The far-right has also tried to exploit the farmers’ movement and inequality generally, especially with EU elections coming up, by putting up a social facade and attacking climate politics, hypocritically leaning on the measures’ anti-social character. The broader pushback against climate policies has been dubbed “greenlash”, pointing to the parallel with the right-wing backlash against women, LGBTQIA+ and migrant rights in the context of growing polarization, and has been accompanied by significant uptick in state repression.

People Want Action on Climate

Notwithstanding these developments, the climate crisis continues to be a strong concern for the vast majority of the working class internationally. An Ipsos poll surveying over 24,000 people across 31 countries in October 2023 found that “seven in ten people anticipate climate change will have a severe effect in their area within the next ten years” and 71% see through corporate greenwashing tactics, saying businesses “use environmental claims without committing to real change”. Similarly, a study recently published in Nature that surveyed almost 130,000 people across 125 countries found that “89% demand intensified political action” to tackle climate change.

Moreover, while the global climate demonstrations have decreased in size since 2019, it is clear by now that the climate movement generally is here to stay, testament to the deadly threat the climate crisis poses to the majority of humanity. Since 2019, climate groups have been searching and testing out different methods and strategies. Two important trends can be identified: mass direct action against fossil infrastructure and “convergence of struggles” with climate groups taking clear stances and joining demonstrations against oppression–most strikingly in solidarity with Gaza and Palestine, as expressed in Greta Thunberg’s statement “no climate justice on occupied land”, as well as orienting to the trade union and workers’ movement.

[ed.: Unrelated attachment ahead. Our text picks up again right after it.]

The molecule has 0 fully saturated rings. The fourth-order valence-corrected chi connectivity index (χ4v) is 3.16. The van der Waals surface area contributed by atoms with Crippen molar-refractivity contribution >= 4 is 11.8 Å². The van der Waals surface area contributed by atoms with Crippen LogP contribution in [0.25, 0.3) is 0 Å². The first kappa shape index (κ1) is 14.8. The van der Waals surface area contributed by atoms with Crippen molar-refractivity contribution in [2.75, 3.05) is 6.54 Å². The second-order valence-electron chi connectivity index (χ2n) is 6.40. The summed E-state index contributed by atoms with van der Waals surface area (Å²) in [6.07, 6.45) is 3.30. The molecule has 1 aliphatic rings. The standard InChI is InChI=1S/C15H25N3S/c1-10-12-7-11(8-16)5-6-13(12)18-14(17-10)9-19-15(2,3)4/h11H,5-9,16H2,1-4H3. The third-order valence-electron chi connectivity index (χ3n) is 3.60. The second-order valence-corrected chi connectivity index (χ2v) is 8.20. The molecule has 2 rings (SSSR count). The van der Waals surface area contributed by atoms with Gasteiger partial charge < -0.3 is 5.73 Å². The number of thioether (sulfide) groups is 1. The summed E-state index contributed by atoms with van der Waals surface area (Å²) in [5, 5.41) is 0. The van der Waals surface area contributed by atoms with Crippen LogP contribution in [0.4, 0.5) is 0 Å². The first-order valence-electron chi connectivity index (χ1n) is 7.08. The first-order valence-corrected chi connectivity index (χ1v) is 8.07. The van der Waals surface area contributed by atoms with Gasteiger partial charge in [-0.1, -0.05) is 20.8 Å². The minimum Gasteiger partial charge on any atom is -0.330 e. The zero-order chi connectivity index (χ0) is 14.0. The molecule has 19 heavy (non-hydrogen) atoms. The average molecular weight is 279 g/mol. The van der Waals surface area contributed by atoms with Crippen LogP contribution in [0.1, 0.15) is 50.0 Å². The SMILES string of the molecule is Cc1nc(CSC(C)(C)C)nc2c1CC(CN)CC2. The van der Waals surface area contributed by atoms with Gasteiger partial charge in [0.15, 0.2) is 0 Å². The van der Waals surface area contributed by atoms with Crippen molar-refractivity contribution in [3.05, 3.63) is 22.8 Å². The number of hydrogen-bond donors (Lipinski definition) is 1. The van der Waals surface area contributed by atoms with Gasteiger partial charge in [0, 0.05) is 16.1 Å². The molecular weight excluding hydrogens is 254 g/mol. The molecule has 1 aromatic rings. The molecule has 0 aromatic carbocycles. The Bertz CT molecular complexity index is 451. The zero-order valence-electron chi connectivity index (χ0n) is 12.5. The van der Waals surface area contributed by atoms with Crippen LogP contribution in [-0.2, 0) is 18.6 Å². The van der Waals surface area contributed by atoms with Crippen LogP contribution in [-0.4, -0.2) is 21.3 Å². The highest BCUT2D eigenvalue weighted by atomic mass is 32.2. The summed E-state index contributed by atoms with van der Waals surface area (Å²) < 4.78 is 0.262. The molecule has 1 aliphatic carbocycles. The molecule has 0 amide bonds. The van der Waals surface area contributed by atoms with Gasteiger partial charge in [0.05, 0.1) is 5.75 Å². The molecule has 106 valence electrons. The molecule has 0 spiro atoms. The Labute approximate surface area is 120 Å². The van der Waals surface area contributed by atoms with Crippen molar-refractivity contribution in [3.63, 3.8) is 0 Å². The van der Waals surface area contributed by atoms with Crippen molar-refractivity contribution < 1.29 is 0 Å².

Over the last years, groups similar to Ende Gelände, which started 2015 in Germany, have also formed in many other countries, for example Code Red in Belgium or Les Soulèvements de la Terre (The Earth Uprisings Collective) in France. The groups fight for system change, with some explicitly anti-capitalist and anti-imperialist ideas, and use mass direct action against fossil infrastructure. In their programs, the groups combine climate and social demands. The demands include scrapping fossil subsidies, a just transition and well-paid green jobs for workers, affordable public transport and energy, as well as public democratic ownership of the energy sector. The combination of climate and social demands is crucial: a European Investment Bank survey from November 2023 (30,000 people were interviewed across 35 European countries) showed that people’s main worries were the rising cost of living (68%) and climate change (45%).

The most impressive movement against environmentally destructive industry has been seen in Panama. In the largest protest movement in decades, Indigenous people, youth, trade unions and the wider working class started a struggle against a Canadian-owned copper mine in October 2023. After weeks of road blockades, strikes and protests in at least 10 cities, the country’s Supreme Court ruled in November that Panama’s new mining contract with the Canadian company First Quantum was unconstitutional.

Climate and Workers Solidarity

While still on an initial level, it is extremely significant that climate groups in several countries have strengthened links with the trade union and workers movement, reflected in demands, but also concrete actions and campaigns.